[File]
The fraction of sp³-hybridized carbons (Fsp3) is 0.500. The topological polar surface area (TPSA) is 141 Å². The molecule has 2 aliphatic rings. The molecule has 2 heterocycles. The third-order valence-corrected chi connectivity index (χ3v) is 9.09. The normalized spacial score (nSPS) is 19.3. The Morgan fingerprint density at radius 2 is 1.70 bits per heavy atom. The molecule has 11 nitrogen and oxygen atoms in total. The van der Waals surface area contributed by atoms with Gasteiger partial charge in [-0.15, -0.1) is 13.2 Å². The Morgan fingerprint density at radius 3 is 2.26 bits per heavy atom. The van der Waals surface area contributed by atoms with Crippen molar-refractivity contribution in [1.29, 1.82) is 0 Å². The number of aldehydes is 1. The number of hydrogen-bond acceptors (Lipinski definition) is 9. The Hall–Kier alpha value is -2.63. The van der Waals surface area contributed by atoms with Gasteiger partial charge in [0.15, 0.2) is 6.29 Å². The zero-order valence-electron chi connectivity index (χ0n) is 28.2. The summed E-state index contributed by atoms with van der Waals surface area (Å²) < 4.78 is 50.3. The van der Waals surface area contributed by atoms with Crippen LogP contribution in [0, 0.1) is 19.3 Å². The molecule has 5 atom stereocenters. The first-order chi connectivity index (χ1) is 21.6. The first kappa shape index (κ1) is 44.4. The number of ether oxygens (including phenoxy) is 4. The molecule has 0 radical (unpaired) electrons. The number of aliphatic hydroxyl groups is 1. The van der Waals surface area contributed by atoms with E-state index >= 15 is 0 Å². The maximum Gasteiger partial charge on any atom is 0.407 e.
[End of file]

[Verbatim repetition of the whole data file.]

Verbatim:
The fraction of sp³-hybridized carbons (Fsp3) is 0.500. The topological polar surface area (TPSA) is 141 Å². The molecule has 2 aliphatic rings. The molecule has 2 heterocycles. The third-order valence-corrected chi connectivity index (χ3v) is 9.09. The normalized spacial score (nSPS) is 19.3. The Morgan fingerprint density at radius 2 is 1.70 bits per heavy atom. The molecule has 11 nitrogen and oxygen atoms in total. The van der Waals surface area contributed by atoms with Gasteiger partial charge in [-0.15, -0.1) is 13.2 Å². The Morgan fingerprint density at radius 3 is 2.26 bits per heavy atom. The van der Waals surface area contributed by atoms with Crippen molar-refractivity contribution in [1.29, 1.82) is 0 Å². The number of aldehydes is 1. The number of hydrogen-bond acceptors (Lipinski definition) is 9. The Hall–Kier alpha value is -2.63. The van der Waals surface area contributed by atoms with Gasteiger partial charge in [0.15, 0.2) is 6.29 Å². The zero-order valence-electron chi connectivity index (χ0n) is 28.2. The summed E-state index contributed by atoms with van der Waals surface area (Å²) < 4.78 is 50.3. The van der Waals surface area contributed by atoms with Crippen LogP contribution in [0, 0.1) is 19.3 Å². The molecule has 5 atom stereocenters. The first-order chi connectivity index (χ1) is 21.6. The first kappa shape index (κ1) is 44.4. The number of ether oxygens (including phenoxy) is 4. The molecule has 0 radical (unpaired) electrons. The number of aliphatic hydroxyl groups is 1. The van der Waals surface area contributed by atoms with E-state index >= 15 is 0 Å². The maximum Gasteiger partial charge on any atom is 0.407 e.